This article was originally published in The Notebook. In August 2020, The Notebook became Chalkbeat Philadelphia.
by Isaac Riddle
About 50 parents, teachers, students, and community members joined Philadelphia Federation of Teachers president Jerry Jordan in a protest about budget cuts outside of Vare-Washington Elementary School on Wednesday afternoon.
The group gathered to voice concerns over the latest loss of programs and services at the South Philadelphia school and to talk about the impact the District’s leveling efforts will have on a school already hurting from staffing shortages brought on by districtwide budget cuts.
With leveling, every fall the District aligns staffing projections with actual student enrollment. This often means having to shuffle teaching staff from one school to another to keep student-to-teacher ratios in line with contract requirements. With the District in the middle of a funding crisis, leveling has become a potentially devastating process for many schools in need of every available staffer.
Protesters at Vare-Washington said that as a result of leveling — which the District is expected to complete next week — the school anticipates the loss of six teachers, a dean of students, and a teacher-leader who guides and assists school staff.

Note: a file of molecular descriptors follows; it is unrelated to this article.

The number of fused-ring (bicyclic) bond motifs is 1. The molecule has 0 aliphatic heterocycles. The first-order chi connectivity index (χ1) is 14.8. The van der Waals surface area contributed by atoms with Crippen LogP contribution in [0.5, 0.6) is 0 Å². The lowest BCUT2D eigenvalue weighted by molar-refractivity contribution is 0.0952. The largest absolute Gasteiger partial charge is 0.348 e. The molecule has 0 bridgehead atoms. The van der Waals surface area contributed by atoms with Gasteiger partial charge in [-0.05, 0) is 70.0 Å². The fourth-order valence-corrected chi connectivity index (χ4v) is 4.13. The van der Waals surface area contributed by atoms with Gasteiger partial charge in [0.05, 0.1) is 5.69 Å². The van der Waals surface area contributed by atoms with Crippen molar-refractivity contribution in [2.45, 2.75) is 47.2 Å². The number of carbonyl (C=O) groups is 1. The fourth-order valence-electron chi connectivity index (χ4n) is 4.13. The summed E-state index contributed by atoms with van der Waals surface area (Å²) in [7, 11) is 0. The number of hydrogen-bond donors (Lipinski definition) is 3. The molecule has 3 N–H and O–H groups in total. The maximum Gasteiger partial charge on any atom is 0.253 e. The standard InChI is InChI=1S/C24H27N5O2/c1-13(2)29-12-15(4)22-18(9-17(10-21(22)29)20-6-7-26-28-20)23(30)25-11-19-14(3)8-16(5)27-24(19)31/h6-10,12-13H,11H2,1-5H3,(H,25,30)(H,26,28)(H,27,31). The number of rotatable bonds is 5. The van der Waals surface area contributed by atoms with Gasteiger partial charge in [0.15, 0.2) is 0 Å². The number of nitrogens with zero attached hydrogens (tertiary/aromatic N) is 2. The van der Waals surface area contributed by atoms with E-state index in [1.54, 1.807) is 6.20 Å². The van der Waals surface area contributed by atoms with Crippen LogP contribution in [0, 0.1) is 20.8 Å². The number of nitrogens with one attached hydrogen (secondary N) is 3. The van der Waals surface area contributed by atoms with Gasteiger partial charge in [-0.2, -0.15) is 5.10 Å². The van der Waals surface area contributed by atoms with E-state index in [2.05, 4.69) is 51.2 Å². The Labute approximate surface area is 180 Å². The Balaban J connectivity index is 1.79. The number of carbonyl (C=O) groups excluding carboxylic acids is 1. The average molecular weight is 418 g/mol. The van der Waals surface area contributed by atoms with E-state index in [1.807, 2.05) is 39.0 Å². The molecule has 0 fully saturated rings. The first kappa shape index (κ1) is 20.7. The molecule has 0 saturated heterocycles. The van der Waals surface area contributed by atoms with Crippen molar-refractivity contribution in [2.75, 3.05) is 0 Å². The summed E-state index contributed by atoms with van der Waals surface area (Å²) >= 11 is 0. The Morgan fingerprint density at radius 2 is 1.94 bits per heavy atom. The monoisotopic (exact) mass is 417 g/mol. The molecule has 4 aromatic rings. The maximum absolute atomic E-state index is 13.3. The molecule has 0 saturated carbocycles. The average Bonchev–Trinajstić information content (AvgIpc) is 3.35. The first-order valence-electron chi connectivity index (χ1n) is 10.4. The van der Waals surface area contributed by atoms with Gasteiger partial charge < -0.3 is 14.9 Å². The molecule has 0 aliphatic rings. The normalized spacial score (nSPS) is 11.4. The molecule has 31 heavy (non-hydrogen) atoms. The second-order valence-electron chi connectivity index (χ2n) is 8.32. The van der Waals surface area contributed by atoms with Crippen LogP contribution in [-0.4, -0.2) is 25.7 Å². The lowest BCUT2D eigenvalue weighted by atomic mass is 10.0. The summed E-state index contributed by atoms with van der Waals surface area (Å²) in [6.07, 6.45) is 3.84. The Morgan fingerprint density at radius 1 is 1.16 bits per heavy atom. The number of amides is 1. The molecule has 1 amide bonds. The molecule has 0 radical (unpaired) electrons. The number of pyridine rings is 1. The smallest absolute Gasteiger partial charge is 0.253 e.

“The loss of six people is going to have a profound effect on these children,” Jordan said.
“I don’t think my child is going to get the special education she needs with 33 kids in one class,” said Vania Jimenez, a parent of a kindergartner and 1st grader at Vare-Washington.
As mandated in the District’s contract with the PFT, now expired, classrooms cannot exceed 30 students in grades K-3 and 33 students in grades 4-12.
Destiny Tiquin, an 8th grader at Vare-Washington who admits that it is hard for her to focus, said she is concerned that a reduced teaching staff will mean she won’t get the help she needs. The teacher who has been providing Tiquin with academic support is one of the teachers who the school expects to lose at the beginning of next week.
“We need all our teachers and staff,” Tiquin said.
Parents and teachers are also upset that the school has a guidance counselor on site only three days per month.
At the rally, teachers and parents handed out complaint forms they intend to send to the Pennsylvania Department of Education.
“Thirty-four kids in a classroom is not acceptable; children being moved again is not acceptable,” said Kathleen Kramer, the PFT building representative at Vare-Washington.
“Our kids have been through enough.”
Isaac Riddle is an intern at the Notebook.